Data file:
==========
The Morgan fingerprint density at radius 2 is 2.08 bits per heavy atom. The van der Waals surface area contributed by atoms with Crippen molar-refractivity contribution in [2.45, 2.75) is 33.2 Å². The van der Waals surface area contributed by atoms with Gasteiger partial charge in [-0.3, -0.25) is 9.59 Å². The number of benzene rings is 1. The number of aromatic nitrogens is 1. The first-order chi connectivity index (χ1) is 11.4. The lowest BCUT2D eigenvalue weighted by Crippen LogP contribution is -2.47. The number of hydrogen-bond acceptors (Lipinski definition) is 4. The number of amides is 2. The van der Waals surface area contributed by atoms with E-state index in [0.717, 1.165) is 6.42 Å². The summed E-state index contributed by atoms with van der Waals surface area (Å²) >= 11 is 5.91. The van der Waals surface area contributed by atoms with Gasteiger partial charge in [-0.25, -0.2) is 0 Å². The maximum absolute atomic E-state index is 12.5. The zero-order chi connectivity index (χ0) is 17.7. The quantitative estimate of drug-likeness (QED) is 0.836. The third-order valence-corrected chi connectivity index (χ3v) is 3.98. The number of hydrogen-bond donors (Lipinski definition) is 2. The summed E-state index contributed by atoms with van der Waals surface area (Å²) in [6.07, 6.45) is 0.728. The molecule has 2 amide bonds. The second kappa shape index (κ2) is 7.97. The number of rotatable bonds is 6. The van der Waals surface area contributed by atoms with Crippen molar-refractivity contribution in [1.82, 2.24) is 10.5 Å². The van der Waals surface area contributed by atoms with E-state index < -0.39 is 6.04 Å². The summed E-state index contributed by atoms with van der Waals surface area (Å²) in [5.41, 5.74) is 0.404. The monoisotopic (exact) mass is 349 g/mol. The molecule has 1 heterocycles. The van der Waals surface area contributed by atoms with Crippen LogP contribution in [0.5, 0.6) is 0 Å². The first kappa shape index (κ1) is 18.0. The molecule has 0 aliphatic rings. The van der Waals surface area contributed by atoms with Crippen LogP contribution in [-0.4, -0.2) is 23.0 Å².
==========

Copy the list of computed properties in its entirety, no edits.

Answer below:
The Morgan fingerprint density at radius 2 is 2.08 bits per heavy atom. The van der Waals surface area contributed by atoms with Crippen molar-refractivity contribution in [2.45, 2.75) is 33.2 Å². The van der Waals surface area contributed by atoms with Gasteiger partial charge in [-0.3, -0.25) is 9.59 Å². The number of benzene rings is 1. The number of aromatic nitrogens is 1. The first-order chi connectivity index (χ1) is 11.4. The lowest BCUT2D eigenvalue weighted by Crippen LogP contribution is -2.47. The number of hydrogen-bond acceptors (Lipinski definition) is 4. The number of amides is 2. The van der Waals surface area contributed by atoms with E-state index in [0.717, 1.165) is 6.42 Å². The summed E-state index contributed by atoms with van der Waals surface area (Å²) >= 11 is 5.91. The van der Waals surface area contributed by atoms with Gasteiger partial charge in [-0.25, -0.2) is 0 Å². The maximum absolute atomic E-state index is 12.5. The zero-order chi connectivity index (χ0) is 17.7. The quantitative estimate of drug-likeness (QED) is 0.836. The third-order valence-corrected chi connectivity index (χ3v) is 3.98. The number of hydrogen-bond donors (Lipinski definition) is 2. The summed E-state index contributed by atoms with van der Waals surface area (Å²) in [6.07, 6.45) is 0.728. The molecule has 2 amide bonds. The second kappa shape index (κ2) is 7.97. The number of rotatable bonds is 6. The van der Waals surface area contributed by atoms with Crippen molar-refractivity contribution in [1.82, 2.24) is 10.5 Å². The van der Waals surface area contributed by atoms with E-state index < -0.39 is 6.04 Å². The summed E-state index contributed by atoms with van der Waals surface area (Å²) in [5.41, 5.74) is 0.404. The monoisotopic (exact) mass is 349 g/mol. The molecule has 1 heterocycles. The van der Waals surface area contributed by atoms with Crippen LogP contribution in [0.5, 0.6) is 0 Å². The first kappa shape index (κ1) is 18.0. The molecule has 0 aliphatic rings. The van der Waals surface area contributed by atoms with Crippen LogP contribution in [-0.4, -0.2) is 23.0 Å².